Mountain adaptations (Other Keyword)

1-2 (2 Records)

From Los Tapiales to Cuncaicha: Terminal Pleistocene humans in America’s high-elevation western mountains (2017)
DOCUMENT Citation Only Kurt Rademaker.

Among Ruth Gruhn’s remarkable archaeological accomplishments has been the investigation of the first truly high-elevation Paleoindian sites discovered in the Americas. The open-air camps of Los Tapiales and La Piedra del Coyote in the Guatemalan highlands, located respectively at 3150 and 3300 meters above sea level, contained fluted Fishtail projectile points and rich, diverse tool and flake assemblages. Importantly, both sites were securely dated to ~12,500 cal BP, indicating early use of...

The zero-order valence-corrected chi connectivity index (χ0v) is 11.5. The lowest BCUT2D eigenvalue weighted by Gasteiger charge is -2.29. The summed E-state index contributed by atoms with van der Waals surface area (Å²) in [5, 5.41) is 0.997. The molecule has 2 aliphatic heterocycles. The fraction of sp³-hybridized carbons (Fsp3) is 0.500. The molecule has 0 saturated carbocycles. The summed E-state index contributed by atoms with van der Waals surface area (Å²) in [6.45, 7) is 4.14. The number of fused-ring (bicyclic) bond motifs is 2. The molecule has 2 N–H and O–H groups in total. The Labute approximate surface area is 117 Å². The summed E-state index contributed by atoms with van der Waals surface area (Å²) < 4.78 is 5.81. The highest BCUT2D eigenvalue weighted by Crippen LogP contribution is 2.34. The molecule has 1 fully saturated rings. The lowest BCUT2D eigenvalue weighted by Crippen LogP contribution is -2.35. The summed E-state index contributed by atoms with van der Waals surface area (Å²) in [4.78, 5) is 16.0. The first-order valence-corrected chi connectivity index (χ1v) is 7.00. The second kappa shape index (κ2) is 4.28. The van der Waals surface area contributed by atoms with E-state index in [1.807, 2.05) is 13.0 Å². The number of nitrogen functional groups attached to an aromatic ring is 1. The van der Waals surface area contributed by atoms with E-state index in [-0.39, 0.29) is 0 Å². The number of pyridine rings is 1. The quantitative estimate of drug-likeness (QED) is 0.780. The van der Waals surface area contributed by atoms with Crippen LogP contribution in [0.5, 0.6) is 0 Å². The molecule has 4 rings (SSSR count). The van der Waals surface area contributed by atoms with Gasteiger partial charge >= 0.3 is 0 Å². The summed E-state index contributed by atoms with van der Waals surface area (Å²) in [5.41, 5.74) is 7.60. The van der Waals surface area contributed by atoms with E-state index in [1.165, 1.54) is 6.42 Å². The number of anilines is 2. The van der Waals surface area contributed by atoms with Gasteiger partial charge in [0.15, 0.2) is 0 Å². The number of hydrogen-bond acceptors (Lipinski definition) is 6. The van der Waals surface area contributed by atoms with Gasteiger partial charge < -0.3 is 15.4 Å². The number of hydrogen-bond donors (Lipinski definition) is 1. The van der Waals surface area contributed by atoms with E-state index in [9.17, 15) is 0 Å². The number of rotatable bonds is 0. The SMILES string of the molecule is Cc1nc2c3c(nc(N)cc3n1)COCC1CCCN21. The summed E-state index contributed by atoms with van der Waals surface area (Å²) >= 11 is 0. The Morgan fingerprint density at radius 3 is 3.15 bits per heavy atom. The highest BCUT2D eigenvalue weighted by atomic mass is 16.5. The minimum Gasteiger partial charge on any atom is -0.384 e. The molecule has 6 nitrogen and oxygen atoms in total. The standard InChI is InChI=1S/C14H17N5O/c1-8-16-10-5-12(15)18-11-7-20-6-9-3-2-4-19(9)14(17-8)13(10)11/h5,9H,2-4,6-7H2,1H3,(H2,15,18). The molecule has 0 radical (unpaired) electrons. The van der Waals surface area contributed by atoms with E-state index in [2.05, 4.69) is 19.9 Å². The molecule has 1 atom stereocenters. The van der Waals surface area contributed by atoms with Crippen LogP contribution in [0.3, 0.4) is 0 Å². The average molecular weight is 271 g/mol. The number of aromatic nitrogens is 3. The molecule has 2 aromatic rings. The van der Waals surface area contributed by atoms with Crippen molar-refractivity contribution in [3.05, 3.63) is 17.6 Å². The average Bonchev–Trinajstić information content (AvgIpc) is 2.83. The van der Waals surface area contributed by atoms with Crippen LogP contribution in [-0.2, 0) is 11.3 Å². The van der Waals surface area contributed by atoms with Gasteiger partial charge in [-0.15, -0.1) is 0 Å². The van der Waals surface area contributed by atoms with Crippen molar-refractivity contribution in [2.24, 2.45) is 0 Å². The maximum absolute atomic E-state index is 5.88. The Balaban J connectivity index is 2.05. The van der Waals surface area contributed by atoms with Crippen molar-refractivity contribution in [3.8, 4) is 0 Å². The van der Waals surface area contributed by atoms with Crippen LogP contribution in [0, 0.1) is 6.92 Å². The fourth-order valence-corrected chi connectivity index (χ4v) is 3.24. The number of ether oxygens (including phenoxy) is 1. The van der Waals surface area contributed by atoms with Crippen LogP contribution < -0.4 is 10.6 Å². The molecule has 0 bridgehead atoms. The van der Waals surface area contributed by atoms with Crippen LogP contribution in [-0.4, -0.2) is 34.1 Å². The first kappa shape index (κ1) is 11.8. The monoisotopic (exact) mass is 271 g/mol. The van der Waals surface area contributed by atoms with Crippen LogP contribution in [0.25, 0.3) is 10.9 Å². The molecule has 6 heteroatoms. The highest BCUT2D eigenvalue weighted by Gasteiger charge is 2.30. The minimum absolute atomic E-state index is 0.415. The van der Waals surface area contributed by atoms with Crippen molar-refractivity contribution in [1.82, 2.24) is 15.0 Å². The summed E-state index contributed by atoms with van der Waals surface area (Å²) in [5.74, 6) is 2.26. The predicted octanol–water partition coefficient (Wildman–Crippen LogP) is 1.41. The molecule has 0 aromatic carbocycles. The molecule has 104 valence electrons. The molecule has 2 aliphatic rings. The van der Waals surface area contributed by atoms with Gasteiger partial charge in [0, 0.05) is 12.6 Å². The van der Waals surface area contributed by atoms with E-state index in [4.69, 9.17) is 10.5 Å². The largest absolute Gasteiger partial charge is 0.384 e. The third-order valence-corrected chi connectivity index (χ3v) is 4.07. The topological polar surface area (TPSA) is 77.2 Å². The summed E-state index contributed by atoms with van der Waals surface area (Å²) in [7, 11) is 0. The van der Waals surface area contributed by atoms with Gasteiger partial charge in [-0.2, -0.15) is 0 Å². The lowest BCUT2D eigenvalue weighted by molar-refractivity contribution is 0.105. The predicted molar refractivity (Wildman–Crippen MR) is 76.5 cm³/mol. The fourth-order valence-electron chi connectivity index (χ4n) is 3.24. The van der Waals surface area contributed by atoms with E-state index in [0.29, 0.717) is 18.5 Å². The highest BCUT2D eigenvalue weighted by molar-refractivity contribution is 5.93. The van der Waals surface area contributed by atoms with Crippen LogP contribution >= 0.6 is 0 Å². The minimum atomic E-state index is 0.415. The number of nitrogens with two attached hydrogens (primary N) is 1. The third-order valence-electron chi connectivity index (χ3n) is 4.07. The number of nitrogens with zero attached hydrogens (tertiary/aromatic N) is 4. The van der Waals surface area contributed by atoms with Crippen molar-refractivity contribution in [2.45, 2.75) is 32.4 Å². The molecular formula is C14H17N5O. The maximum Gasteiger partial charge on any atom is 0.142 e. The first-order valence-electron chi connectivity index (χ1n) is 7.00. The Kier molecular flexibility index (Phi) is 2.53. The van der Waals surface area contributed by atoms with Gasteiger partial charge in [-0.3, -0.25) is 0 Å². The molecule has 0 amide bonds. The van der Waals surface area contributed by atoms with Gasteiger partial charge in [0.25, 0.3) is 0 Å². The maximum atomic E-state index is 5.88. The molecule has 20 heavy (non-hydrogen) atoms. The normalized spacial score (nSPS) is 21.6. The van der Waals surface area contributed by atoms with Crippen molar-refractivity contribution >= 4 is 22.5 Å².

South Appalachian Mississippian in the Appalachian Summit: The Pisgah and Qualla Phases in Western North Carolina (2017)
DOCUMENT Citation Only Christopher Rodning. David Moore.

Archaeologists have generally characterized the Pisgah phase in western North Carolina as the manifestation of Mississippian culture in the Appalachian Summit province, dating from A.D. 1000 to 1450, and the precursor to the Qualla phase, which dates from the 1400s through 1800s and is associated with historic Cherokee towns. The Appalachian Summit encompasses rugged topography, sprawling mountain ranges, and some of the tallest peaks east of the Mississippi River, and it is an area with some of...